The year was 1995. At stake were 5.7 million acres of Utah wilderness. The venue was Congressional Subcommittee hearings in Cedar City, Utah. The plea to protect this wilderness acreage was made by author and citizen activist Terry Tempest Williams.
Utah Congressman Jim Hansen was not referring to the quality of the microphone when he looked down from the riser and said, “I’m sorry, Ms. Williams. But there is something about your voice I cannot hear.”
Although she felt diminished by Congressman Hansen’s curt dismissal, Williams persisted. Just as you would expect from a woman who has many times proven the sway of the written word.
When Senators Hatch and Hansen betrayed the 70 percent majority of citizen opinion by proposing the protection of only 1.8 million acres, Williams decided that a chorus of voices might fill the vacuum left by her unheard words.
Good work is always a stay against despair, as Terry has stated.
Grounded by events in her personal family history and empowered by her love for all things wild, with the help of Stephen Trimble she rallied twenty writers to join them in a gesture of faith, a plea to Congress to pass legislation that would protect the sacred and savage landscape of Southern Utah.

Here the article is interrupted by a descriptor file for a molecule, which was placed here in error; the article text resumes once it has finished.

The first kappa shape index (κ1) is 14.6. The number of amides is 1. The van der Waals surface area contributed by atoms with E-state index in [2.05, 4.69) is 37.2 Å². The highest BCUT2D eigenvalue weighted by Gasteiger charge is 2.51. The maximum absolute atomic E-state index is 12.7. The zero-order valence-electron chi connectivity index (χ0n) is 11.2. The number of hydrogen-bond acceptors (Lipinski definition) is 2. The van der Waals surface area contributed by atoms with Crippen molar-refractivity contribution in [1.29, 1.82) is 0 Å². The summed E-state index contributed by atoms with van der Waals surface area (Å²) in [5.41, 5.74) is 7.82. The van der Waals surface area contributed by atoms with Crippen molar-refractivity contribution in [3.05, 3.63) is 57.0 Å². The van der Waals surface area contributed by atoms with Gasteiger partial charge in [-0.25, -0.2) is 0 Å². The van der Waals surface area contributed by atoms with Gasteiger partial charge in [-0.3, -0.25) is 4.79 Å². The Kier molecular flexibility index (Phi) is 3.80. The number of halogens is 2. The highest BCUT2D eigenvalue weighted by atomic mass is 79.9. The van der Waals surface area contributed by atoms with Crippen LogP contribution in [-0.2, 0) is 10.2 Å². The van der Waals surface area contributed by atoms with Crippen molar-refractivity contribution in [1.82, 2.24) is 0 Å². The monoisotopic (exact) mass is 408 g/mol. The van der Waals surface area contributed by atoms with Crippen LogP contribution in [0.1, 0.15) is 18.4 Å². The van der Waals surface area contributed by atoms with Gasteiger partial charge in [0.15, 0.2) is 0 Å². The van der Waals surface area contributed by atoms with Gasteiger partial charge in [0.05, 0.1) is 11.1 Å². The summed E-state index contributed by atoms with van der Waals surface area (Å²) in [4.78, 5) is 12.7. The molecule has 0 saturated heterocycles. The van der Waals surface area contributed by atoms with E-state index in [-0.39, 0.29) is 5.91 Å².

Three weeks following the urgent plea, twenty writers, including Barry Lopez, Mark Strand, Rick Bass, and Ann Zwinger, contributed essays, poems, and stories. These offerings were made gratis. They were gifts inspired by the writers’ love for the Utah landscape. The writings were then published as Testimony: Writers of the West Speak on Behalf of Utah Wilderness.
The story could have stopped with the publication of a respected chapbook, but the impassioned writings had a much grander destiny.
The Southern Utah Wilderness Alliance helped place a copy of Testimony in the hands of every member of Congress. In September the chapbook was acknowledged as the equivalent of a literary bill. A copy was given to Hillary Clinton who presented the book to the president. A copy was received by Al Gore and other key members of the administration. The chapbook was then read in its entirety during the ensuing filibuster.